Struggles

Everyone has struggled. Money, love life, health, relationships with family, friends, job – it comes from everywhere. As a parent, you not only have your own struggles but those of your children as well.  I have struggled with depression and anxiety for a long time. I remember my medications most days, and that helps, but how do you medicate against other people’s struggles?  Or perhaps, you medicate because of other people’s struggles?  I’m not sure.  My children are struggling – each in their own way(s), and it hurts my heart so much.  When I was pregnant with them, I made sure to eat right, never drank or smoked, gave up caffeine, and just in general – took care of myself for them.  When they were born, I nursed them, co-slept, read up on brain development and tried to make sure they were happy, healthy babies.  Their milestones were all on time, and I began to homeschool them as soon as they were ready to, never caring about what age they “should” be doing stuff because I knew my children and their capabilities. 

I accept that I did fail them in some ways.  Ways that I didn’t foresee.  I stayed in a toxic relationship because I thought they were happy, that they were being nurtured and cared for by two parents.  I was wrong on that – and I’ll never be able to make it up to them.  I failed in homeschooling them past the point where I felt I could comfortably do so and they fell behind, which should not have been a problem – but their father made it the problem.  They are caught up now because they were put into public school, which has then introduced them to more struggles beyond what they were ready for.   Labels are put on them in school files, meetings are set, plans made.  When one child has an issue, it becomes my issue because I do not know how to separate myself from their problems.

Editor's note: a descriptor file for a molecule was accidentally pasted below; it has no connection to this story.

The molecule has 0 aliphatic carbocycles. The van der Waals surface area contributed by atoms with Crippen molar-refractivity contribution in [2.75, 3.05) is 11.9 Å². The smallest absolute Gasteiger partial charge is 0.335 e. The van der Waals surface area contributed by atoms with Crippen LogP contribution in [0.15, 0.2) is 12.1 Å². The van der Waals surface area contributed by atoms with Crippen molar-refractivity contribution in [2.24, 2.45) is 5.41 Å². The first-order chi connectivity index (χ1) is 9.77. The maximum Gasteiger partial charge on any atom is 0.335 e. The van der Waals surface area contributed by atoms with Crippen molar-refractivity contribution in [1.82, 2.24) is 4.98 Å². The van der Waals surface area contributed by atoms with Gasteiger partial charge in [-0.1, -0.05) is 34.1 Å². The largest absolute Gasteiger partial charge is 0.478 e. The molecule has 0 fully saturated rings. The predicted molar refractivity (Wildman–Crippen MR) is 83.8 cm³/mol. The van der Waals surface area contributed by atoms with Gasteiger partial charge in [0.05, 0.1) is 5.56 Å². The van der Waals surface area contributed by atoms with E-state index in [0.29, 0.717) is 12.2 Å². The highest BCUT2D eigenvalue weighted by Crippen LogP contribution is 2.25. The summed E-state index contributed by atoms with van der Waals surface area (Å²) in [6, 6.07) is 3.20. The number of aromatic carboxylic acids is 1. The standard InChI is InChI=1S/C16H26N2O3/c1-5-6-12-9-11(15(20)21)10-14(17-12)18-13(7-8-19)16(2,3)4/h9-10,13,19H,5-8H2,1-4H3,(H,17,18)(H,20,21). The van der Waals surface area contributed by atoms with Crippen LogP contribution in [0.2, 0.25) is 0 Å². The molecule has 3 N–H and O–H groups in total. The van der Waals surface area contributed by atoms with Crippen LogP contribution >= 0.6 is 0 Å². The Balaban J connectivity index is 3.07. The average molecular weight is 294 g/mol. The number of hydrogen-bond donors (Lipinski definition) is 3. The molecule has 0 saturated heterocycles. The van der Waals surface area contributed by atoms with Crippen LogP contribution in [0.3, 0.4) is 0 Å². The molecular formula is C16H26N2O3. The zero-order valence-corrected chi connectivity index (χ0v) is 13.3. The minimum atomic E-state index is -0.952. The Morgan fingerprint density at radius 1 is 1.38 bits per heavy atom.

I tried to do everything I knew how to do to make sure my children had a GOOD START.  A good, healthy, happy childhood… one they could look back upon with smiles.  As it turns out, I failed. Miserably.   If, at the end of my life, I’m asked what I did – that’s what my answer will be. I was a failure at the one thing I thought I was good at.

                      

Stressed. Me? Nahhhh

fun time

It’s gotta be a tribute to my love of my children that the impending “trial” that their father is forcing has turned my heart, literally, into a quivering mess. It’s rewarded me with a 2 a.m. trip to the e.r. because my heart was skipping beats more than once a minute, all night.  Skipping beats at such a rate that I’ve had to add another medication to my list.  The medication seems to be helping to push my emotions over the edge they’re usually dangling near.

See the skip?  Every time it happens, it catches my breath.  Makes it hard to sleep.  The new meds haven’t stopped them – I’m hoping it will start to work soon.

Alone.

I took this photo many years ago when we were still living in northern New Hampshire. I happened to notice the sunlight coming into our tiny bathroom window, and ran to get my camera. Balancing one foot on each side of the tub’s edge, I snapped this photo because the scene absolutely spoke to me.

alone
Alone

Later, when I got it printed, it moved me even more. That tree was me.

That’s me – that tree, standing there alone – exposed to the elements, with nothing (or no one) for shelter.

“But she wasn’t around, and that’s the thing when
your parents die, you feel like instead of going
in to every fight with backup,
you are going into every fight alone.”
Mitch Albom, For One More Day

Time

Time is flying by me.  I’m losing time to do stuff that I want to do before I’m too old to do it.  I’m losing time with my kids.  Time is life.